Pull your gear together — an adjustable wrench, a couple of clean lint-free rags, a pair of disposable latex gloves,
some water and baking soda, a battery brush, and an inexpensive pair of safety goggles — and then follow these steps:

1). Turn off your engine.
Make sure that your vehicle is in Park, with the engine shut off and the parking brake on.

2). Open the hood and place a blanket or pad over the fender.
This protects your car from corrosive battery acid.

3).Remove the cables from the battery terminals.
Look in your owner’s manual to see whether your vehicle has negative ground (most do). If it does, use an adjustable
wrench to first loosen the nut and bolt on the clamp that holds the battery cable on the negative terminal. (That’s the
post with the little “–” or “NEG” on it.) If your vehicle has positive ground, loosen the cable with “+” or “POS” on it first.
Remove the cable from the post and lay it out of your way. Then remove the other cable from its post and lay that
aside.(if your old battery is LifePo4 battery bought from us, just turn off the power, then remove any cable from any
terminal). If you have trouble loosening the bolt, grab it with one wrench and the nut with another, and move the
wrenches in opposite directions. In this case, you don’t want to remove the bolts; just loosen them enough to release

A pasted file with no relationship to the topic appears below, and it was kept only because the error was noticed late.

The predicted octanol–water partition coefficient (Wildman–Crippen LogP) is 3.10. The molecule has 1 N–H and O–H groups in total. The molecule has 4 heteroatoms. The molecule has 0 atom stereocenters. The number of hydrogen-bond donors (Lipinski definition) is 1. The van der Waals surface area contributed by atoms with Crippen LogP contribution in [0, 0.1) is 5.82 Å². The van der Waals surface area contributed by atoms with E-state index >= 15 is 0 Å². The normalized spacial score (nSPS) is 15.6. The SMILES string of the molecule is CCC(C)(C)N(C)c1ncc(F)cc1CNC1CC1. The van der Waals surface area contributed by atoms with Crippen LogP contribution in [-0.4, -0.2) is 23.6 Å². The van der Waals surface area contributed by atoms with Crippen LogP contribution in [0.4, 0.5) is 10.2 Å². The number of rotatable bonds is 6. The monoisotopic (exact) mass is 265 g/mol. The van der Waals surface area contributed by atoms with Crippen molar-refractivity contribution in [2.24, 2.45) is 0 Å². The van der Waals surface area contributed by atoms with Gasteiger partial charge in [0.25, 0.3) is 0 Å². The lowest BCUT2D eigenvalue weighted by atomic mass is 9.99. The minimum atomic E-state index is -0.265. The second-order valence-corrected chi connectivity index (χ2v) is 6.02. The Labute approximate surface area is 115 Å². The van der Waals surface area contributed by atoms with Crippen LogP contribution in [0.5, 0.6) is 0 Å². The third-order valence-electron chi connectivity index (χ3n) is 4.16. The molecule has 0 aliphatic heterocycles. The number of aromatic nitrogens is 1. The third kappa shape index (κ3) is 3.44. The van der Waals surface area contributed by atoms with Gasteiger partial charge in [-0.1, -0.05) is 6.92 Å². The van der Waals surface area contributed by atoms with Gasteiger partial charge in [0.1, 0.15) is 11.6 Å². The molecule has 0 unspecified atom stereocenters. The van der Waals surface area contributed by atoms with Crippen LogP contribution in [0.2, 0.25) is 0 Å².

the cable clamps.

4). Remove whatever devices are holding the battery in place.
When you’re removing a bolt or screw, after you’ve loosened it with a tool, turn it the last few turns by hand so that you
have a firm grip on it when it comes loose and it doesn’t drop and roll into obscurity.

5).Remove the battery.
When the battery is free, lift it out of its seat and place it out of your way.

6). If the tray on which the battery was standing is rusty or has deposits on it, clean it with a little baking soda dissolved
in water. Wear your gloves because the battery stuff is corrosive, and be sure the battery tray is completely dry before
taking the next step!

7). Turn off the power of the LifePo4 battery and Place it on the tray.
Make sure it is facing in the same direction as the old one was.

8). Replace the devices that held the old battery in place.
Try to wiggle the battery to make sure it’s completely secure.
Maybe our battery is a little shorter or longer than your old battery, and some hold-down clamp maybe can't hold this
battery, if you have any trouble to secure it, just let us know, we will help you have a right solution.

9). Replace the battery cables on the terminals in reverse order from which you removed them, then turn on the power
of this battery.

10). Take the old battery to a recycling center that accepts batteries.